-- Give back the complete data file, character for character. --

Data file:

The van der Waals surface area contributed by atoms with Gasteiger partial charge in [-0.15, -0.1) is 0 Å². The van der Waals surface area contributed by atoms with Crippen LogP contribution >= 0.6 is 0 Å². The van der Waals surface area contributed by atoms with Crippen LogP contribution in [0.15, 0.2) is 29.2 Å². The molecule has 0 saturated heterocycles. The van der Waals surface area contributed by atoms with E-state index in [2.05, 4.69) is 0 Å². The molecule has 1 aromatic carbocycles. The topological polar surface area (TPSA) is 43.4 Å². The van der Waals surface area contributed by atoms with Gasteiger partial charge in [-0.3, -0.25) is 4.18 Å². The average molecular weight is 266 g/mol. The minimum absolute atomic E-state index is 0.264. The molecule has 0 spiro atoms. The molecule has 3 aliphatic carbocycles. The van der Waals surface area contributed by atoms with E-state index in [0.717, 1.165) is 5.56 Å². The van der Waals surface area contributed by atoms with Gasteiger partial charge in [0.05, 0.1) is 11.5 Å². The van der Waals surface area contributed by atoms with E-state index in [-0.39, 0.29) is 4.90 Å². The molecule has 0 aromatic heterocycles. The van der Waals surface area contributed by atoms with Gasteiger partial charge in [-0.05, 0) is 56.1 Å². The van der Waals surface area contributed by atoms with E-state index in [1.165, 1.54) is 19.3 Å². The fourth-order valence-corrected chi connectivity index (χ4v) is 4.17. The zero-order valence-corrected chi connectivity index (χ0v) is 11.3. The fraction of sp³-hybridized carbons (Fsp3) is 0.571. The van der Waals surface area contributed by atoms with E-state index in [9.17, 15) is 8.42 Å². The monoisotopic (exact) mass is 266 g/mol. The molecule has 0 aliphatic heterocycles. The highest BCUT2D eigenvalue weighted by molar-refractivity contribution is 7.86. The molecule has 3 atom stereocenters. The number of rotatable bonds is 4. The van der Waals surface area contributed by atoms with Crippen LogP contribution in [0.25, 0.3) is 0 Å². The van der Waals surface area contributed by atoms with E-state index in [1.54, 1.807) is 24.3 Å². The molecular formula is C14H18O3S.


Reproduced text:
The van der Waals surface area contributed by atoms with Gasteiger partial charge in [-0.15, -0.1) is 0 Å². The van der Waals surface area contributed by atoms with Crippen LogP contribution >= 0.6 is 0 Å². The van der Waals surface area contributed by atoms with Crippen LogP contribution in [0.15, 0.2) is 29.2 Å². The molecule has 0 saturated heterocycles. The van der Waals surface area contributed by atoms with E-state index in [2.05, 4.69) is 0 Å². The molecule has 1 aromatic carbocycles. The topological polar surface area (TPSA) is 43.4 Å². The van der Waals surface area contributed by atoms with Gasteiger partial charge in [-0.3, -0.25) is 4.18 Å². The average molecular weight is 266 g/mol. The minimum absolute atomic E-state index is 0.264. The molecule has 0 spiro atoms. The molecule has 3 aliphatic carbocycles. The van der Waals surface area contributed by atoms with E-state index in [0.717, 1.165) is 5.56 Å². The van der Waals surface area contributed by atoms with Gasteiger partial charge in [0.05, 0.1) is 11.5 Å². The van der Waals surface area contributed by atoms with E-state index in [-0.39, 0.29) is 4.90 Å². The molecule has 0 aromatic heterocycles. The van der Waals surface area contributed by atoms with Gasteiger partial charge in [-0.05, 0) is 56.1 Å². The van der Waals surface area contributed by atoms with E-state index in [1.165, 1.54) is 19.3 Å². The fourth-order valence-corrected chi connectivity index (χ4v) is 4.17. The zero-order valence-corrected chi connectivity index (χ0v) is 11.3. The fraction of sp³-hybridized carbons (Fsp3) is 0.571. The van der Waals surface area contributed by atoms with E-state index in [9.17, 15) is 8.42 Å². The monoisotopic (exact) mass is 266 g/mol. The molecule has 0 aliphatic heterocycles. The highest BCUT2D eigenvalue weighted by molar-refractivity contribution is 7.86. The molecule has 3 atom stereocenters. The number of rotatable bonds is 4. The van der Waals surface area contributed by atoms with Crippen LogP contribution in [0.25, 0.3) is 0 Å². The van der Waals surface area contributed by atoms with E-state index in [1.54, 1.807) is 24.3 Å². The molecular formula is C14H18O3S.